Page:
I'm not sure SA Cosby believes in anything so simple as heroes and villains.
The lead of last year's breakout Blacktop Wasteland, retired getaway driver Beauregard "Bug" Montange, was both pro- and antagonist of that book. For Bug, struggling to free himself from familial and prejudicial cycles of poverty, doing the wrong thing himself came to be the only way to keep right things an option for his son. In Cosby's follow-up, Razorblade Tears, there's a similar no-win situation as grieving fathers seek revenge for the murder of their sons. Complicating the moral cleanliness of their mission, however, is the fact that both men, Ike and Buddy Lee, in one way or another, disowned their sons for being gay. In some ways, they are as implicated in their sons' deaths as the killers themselves. Add to this Ike's brutally criminal past and Buddy Lee's knee jerk racism, and, in any other book, these two would be the villains.
Blacktop Wasteland had reviewers everywhere scrambling for driving metaphors. Given the legs that major label debut grew, "high-octane" and "breakneck" praise abounded. The swirling smoke of all that burnt rubber had a way, unfortunately, of obscuring the real heart of the book. While Cosby is adept at the most thrilling and frenetic qualities of the genre, his real interest is in the hearts and souls of his characters, in the maintenance of what's good and what's right in the baldest face of the opposites. While Razorblade Tears certainly isn't lacking bruising, brtual action--and a twist so tight it looks like a straight line--the human complications are on full, undeniable display.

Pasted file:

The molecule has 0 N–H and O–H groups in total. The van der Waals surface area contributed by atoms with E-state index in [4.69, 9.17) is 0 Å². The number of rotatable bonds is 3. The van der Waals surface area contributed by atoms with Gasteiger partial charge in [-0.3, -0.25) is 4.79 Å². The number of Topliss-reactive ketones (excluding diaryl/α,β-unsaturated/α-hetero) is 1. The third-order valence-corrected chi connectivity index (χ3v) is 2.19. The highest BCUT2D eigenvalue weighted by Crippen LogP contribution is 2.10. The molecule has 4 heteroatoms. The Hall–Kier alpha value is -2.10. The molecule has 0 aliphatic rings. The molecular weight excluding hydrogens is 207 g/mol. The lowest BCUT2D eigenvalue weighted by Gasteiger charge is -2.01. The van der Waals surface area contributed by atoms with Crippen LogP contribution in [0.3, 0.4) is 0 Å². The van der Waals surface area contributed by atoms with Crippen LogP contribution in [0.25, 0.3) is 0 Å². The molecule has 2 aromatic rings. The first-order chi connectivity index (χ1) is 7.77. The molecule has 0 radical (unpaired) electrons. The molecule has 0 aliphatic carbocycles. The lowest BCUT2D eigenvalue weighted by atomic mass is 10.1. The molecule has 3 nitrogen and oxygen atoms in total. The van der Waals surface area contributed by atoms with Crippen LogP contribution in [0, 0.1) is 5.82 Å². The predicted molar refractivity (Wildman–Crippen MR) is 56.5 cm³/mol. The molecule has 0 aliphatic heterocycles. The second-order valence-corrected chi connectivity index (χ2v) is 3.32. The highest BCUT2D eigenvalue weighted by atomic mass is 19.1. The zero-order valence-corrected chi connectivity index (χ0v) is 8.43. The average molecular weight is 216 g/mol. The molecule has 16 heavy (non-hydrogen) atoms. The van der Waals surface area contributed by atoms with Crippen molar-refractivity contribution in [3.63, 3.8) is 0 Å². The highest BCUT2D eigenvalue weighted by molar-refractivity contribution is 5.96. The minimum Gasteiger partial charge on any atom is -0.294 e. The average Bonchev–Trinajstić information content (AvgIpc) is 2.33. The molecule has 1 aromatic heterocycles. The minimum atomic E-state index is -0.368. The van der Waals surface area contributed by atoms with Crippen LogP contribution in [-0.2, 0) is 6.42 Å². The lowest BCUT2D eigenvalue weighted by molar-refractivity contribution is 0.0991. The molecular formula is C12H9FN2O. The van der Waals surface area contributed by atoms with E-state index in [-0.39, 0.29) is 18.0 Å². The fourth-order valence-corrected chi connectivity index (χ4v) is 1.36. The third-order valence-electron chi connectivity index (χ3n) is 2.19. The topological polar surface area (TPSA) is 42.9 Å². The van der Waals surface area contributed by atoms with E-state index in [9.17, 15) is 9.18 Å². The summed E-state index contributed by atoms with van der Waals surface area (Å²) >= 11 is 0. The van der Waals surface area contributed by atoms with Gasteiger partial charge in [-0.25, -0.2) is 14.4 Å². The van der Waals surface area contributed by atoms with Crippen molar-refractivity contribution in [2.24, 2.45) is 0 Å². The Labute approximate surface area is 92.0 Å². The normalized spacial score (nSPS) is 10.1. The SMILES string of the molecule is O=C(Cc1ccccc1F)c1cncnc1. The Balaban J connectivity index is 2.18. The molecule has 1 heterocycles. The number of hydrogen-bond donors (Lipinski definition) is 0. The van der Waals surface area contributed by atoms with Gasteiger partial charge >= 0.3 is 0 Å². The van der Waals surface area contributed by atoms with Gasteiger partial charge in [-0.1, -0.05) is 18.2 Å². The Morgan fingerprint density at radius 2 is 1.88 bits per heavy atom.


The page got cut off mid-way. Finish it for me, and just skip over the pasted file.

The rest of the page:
While he may not be interested in any concept so simple and flat as heroism, Cosby is a virulent believer in redemption. No person, no matter how defiled by choice or circumstance, is unforgiveable or unsavable. And Cosby has no interest in making the journey back into the black easy one. In fact, between his two recent novels, it would seem that total sacrifice of self is what's required for real contrition. Getting his characters both to this realization and then over that final, harrowing hump towards fulfillment makes him a stand-out in the mystery or thriller genre--and just about any other genre for that matter.